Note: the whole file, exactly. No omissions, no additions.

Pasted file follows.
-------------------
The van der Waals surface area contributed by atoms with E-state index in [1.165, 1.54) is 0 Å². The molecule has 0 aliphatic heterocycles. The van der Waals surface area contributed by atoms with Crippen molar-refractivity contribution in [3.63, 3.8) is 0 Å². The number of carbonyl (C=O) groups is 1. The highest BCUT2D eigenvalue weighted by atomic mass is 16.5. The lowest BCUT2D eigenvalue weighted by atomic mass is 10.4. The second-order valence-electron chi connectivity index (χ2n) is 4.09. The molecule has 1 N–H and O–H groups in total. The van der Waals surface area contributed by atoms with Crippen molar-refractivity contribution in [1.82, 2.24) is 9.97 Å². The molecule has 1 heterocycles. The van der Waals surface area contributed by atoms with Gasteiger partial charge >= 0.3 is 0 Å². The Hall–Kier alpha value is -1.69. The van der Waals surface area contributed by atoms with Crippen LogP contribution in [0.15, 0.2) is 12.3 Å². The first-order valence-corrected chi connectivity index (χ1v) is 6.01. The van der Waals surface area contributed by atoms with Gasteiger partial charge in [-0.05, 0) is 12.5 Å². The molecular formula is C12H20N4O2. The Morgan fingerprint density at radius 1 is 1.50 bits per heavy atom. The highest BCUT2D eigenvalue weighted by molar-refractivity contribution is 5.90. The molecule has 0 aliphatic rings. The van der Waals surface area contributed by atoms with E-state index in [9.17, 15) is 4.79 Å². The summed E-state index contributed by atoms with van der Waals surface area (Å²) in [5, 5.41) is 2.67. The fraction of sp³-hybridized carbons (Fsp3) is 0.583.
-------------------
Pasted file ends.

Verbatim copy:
The van der Waals surface area contributed by atoms with E-state index in [1.165, 1.54) is 0 Å². The molecule has 0 aliphatic heterocycles. The van der Waals surface area contributed by atoms with Crippen molar-refractivity contribution in [3.63, 3.8) is 0 Å². The number of carbonyl (C=O) groups is 1. The highest BCUT2D eigenvalue weighted by atomic mass is 16.5. The lowest BCUT2D eigenvalue weighted by atomic mass is 10.4. The second-order valence-electron chi connectivity index (χ2n) is 4.09. The molecule has 1 N–H and O–H groups in total. The van der Waals surface area contributed by atoms with Crippen molar-refractivity contribution in [1.82, 2.24) is 9.97 Å². The molecule has 1 heterocycles. The van der Waals surface area contributed by atoms with Gasteiger partial charge >= 0.3 is 0 Å². The Hall–Kier alpha value is -1.69. The van der Waals surface area contributed by atoms with Crippen LogP contribution in [0.15, 0.2) is 12.3 Å². The first-order valence-corrected chi connectivity index (χ1v) is 6.01. The van der Waals surface area contributed by atoms with Gasteiger partial charge in [-0.05, 0) is 12.5 Å². The molecular formula is C12H20N4O2. The Morgan fingerprint density at radius 1 is 1.50 bits per heavy atom. The highest BCUT2D eigenvalue weighted by molar-refractivity contribution is 5.90. The molecule has 0 aliphatic rings. The van der Waals surface area contributed by atoms with E-state index in [9.17, 15) is 4.79 Å². The summed E-state index contributed by atoms with van der Waals surface area (Å²) in [5, 5.41) is 2.67. The fraction of sp³-hybridized carbons (Fsp3) is 0.583.